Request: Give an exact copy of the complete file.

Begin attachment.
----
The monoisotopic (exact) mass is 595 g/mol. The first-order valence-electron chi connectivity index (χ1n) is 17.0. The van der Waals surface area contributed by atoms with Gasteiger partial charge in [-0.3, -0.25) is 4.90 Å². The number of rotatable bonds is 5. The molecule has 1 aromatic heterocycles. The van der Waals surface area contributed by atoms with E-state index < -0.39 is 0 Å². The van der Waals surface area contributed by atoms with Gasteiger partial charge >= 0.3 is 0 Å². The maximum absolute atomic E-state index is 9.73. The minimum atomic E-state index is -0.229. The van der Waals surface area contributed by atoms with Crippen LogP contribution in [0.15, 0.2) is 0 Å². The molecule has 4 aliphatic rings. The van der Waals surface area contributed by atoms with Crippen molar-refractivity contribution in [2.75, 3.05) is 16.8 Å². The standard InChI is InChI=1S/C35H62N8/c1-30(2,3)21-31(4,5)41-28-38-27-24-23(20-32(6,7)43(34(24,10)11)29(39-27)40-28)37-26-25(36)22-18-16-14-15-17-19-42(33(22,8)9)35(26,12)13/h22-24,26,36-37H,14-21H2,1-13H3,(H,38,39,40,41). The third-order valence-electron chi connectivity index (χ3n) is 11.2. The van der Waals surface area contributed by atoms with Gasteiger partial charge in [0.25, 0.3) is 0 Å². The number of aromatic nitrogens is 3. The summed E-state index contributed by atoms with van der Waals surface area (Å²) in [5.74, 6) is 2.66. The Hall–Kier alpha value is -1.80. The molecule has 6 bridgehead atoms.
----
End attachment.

The monoisotopic (exact) mass is 595 g/mol. The first-order valence-electron chi connectivity index (χ1n) is 17.0. The van der Waals surface area contributed by atoms with Gasteiger partial charge in [-0.3, -0.25) is 4.90 Å². The number of rotatable bonds is 5. The molecule has 1 aromatic heterocycles. The van der Waals surface area contributed by atoms with E-state index < -0.39 is 0 Å². The van der Waals surface area contributed by atoms with Gasteiger partial charge >= 0.3 is 0 Å². The maximum absolute atomic E-state index is 9.73. The minimum atomic E-state index is -0.229. The van der Waals surface area contributed by atoms with Crippen LogP contribution in [0.15, 0.2) is 0 Å². The molecule has 4 aliphatic rings. The van der Waals surface area contributed by atoms with Crippen molar-refractivity contribution in [2.75, 3.05) is 16.8 Å². The standard InChI is InChI=1S/C35H62N8/c1-30(2,3)21-31(4,5)41-28-38-27-24-23(20-32(6,7)43(34(24,10)11)29(39-27)40-28)37-26-25(36)22-18-16-14-15-17-19-42(33(22,8)9)35(26,12)13/h22-24,26,36-37H,14-21H2,1-13H3,(H,38,39,40,41). The third-order valence-electron chi connectivity index (χ3n) is 11.2. The van der Waals surface area contributed by atoms with Gasteiger partial charge in [0.25, 0.3) is 0 Å². The number of aromatic nitrogens is 3. The summed E-state index contributed by atoms with van der Waals surface area (Å²) in [5.74, 6) is 2.66. The Hall–Kier alpha value is -1.80. The molecule has 6 bridgehead atoms.